The rice fields are shining greenish golden. Nham, a 17 years old boy works with others in a brickworks. We see how he works, how he sweats and how he moans because of this strain. After the work he lays down on the bricks which are ready to be burnt. The others, exhausted as well are gathering to relax. The money he earned for this hard work he passes to his sister in law. He walks home and the rice field is filling now the whole frame of the image. The film is especially about the planting and harvesting of the rice fields. The kind he picks up a rice spike and how he chews on it is referential. He is looking to the blue sky where a plane is flying.
Nhams father has died in the war. He is living with his mother, his little sister and his sister in law Ngu together. His brother (Ngu´s husband), moved away looking for work to earn his living. Form time to time Ngu receives a letter from him in which he informs her that his return will be postponed, a half hearted promise.
Nham loves poems and works with his family in the rice fields. There is an unspoken love between him and his sister in law. His over voice comments suggest that everything we see is already past. As a sensitive adolescent he resemble Harriet in Jean Renoir´s The River. He experiences in comical and sad episodes the life of this rural community. Seemingly banal episodes interfuse this subjective narration.
A Television antenna is installed of the roof of one of the few houses with a TV. Children are mocking about a fashion parade broadcasted in Television. A pig walks through the kitchen. Villagers are talking about how life might be in the big cities. Seemingly banal events grow on the edges of the film´s story. It seems the point of view of the directors is like an excited child which is so absorbed by all these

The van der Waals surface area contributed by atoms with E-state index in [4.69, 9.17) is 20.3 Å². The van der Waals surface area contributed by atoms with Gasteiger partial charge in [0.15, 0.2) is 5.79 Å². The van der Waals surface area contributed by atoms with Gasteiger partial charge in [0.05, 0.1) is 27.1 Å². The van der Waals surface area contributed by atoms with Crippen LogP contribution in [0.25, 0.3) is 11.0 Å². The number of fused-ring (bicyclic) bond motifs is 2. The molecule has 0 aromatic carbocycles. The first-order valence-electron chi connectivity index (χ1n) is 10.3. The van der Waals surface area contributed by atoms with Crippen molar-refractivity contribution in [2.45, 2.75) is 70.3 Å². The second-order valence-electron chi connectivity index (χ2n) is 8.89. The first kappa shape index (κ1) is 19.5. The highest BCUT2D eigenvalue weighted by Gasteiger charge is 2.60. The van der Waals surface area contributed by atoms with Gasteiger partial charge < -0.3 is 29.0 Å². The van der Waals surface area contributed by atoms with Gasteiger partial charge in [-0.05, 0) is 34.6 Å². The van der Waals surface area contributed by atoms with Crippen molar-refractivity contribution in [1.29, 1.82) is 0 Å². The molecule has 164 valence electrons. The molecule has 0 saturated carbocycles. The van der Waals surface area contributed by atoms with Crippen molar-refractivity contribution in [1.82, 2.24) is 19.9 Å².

neglibilities around Nham´s story.
Nham goes by bike to the station to pick up a niece of his neighbour. This niece has left Vietnam many years before. Sometimes the camera follows him close, another time his drive is observed from the distance. Once the point of view is absorbed by movement, the next time the cinematic space is shallowed and emphasizes the two dimensions of an image.
Quyen the homecoming niece returns to the village of her childhood. She wears sun glasses and differs so much from the people in this village like a foreigner. She tells that she has left the country to escape her husband. Later, she was in a refugee camp in Hong Kongwhere she married for a short time an American for leaving this camp. It is a clear hint to the tragedy of the Vietnamese Boat People who had to leave Vietnam. This village appears sometimes almost like an utopian place where the joys and sufferings of a whole country is gathering, a widow mourning about her husband who dies in the war, the Vietnamese who returned from a foreign country and who is dreaming from her childhood. It is about a return to the earth in a world of technical progress which intervades only in small signs. Quyen, the stranger is rediscovering her home village but at the same times as well her own alienation from her native home.
Last time I saw this film for the 32. time with my friend T. In Abries. I felt that in this nearly two hours I showed a big part of my life. My passion for this films which stayed with me for 16 years includes my love for the films by Ozu Ford and Renoir and – I just discovered it recently – it prepared myself for the wonders in the films by Terrence Malick. The same love for the sensual visible world like Renoir and Malick, the same kind how our point of view is absorbed by the things we see. And yes – long before I even knew the name of Terrence Malick, it was the first film where I sensed the “one big soul” all late masterpieces by Terrence Malick are telling about.
I was strangely moved in the kind how people are touching things or touching their hairs. The technique of the films seems to retrait itself in front of the things it reveals. Sometimes a glance rambles to a river where a boat is driving or where children are swimming. Another time we see plants moved by the wind. Images in European Cinema like that I only knew from another masterpiece by Jean Renoir: Une Partie de Campagne.